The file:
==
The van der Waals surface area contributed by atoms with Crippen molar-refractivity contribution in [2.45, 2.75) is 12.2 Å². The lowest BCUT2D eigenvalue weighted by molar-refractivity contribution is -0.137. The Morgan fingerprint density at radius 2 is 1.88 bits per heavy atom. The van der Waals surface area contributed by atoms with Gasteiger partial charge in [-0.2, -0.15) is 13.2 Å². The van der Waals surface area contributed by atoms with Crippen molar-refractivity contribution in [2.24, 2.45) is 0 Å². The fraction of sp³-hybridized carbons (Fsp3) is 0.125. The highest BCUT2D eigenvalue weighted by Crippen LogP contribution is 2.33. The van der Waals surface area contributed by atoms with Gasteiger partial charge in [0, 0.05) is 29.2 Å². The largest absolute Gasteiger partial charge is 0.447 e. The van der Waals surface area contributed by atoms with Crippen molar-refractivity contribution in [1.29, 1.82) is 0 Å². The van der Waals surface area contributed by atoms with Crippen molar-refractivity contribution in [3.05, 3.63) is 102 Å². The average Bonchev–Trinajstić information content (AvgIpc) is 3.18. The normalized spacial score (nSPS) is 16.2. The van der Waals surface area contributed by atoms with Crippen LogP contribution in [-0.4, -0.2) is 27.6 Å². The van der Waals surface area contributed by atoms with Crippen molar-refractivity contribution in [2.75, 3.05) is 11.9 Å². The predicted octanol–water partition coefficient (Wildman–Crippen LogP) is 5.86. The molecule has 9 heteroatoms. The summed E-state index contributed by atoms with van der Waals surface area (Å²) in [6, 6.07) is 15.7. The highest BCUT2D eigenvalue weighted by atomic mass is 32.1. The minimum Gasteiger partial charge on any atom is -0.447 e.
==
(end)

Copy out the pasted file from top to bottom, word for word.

The van der Waals surface area contributed by atoms with Crippen molar-refractivity contribution in [2.45, 2.75) is 12.2 Å². The lowest BCUT2D eigenvalue weighted by molar-refractivity contribution is -0.137. The Morgan fingerprint density at radius 2 is 1.88 bits per heavy atom. The van der Waals surface area contributed by atoms with Gasteiger partial charge in [-0.2, -0.15) is 13.2 Å². The van der Waals surface area contributed by atoms with Crippen molar-refractivity contribution in [2.24, 2.45) is 0 Å². The fraction of sp³-hybridized carbons (Fsp3) is 0.125. The highest BCUT2D eigenvalue weighted by Crippen LogP contribution is 2.33. The van der Waals surface area contributed by atoms with Gasteiger partial charge in [0, 0.05) is 29.2 Å². The largest absolute Gasteiger partial charge is 0.447 e. The van der Waals surface area contributed by atoms with Crippen molar-refractivity contribution in [1.29, 1.82) is 0 Å². The van der Waals surface area contributed by atoms with Crippen molar-refractivity contribution in [3.05, 3.63) is 102 Å². The average Bonchev–Trinajstić information content (AvgIpc) is 3.18. The normalized spacial score (nSPS) is 16.2. The van der Waals surface area contributed by atoms with Crippen LogP contribution in [-0.4, -0.2) is 27.6 Å². The van der Waals surface area contributed by atoms with Crippen molar-refractivity contribution in [2.75, 3.05) is 11.9 Å². The predicted octanol–water partition coefficient (Wildman–Crippen LogP) is 5.86. The molecule has 9 heteroatoms. The summed E-state index contributed by atoms with van der Waals surface area (Å²) in [6, 6.07) is 15.7. The highest BCUT2D eigenvalue weighted by atomic mass is 32.1. The minimum Gasteiger partial charge on any atom is -0.447 e.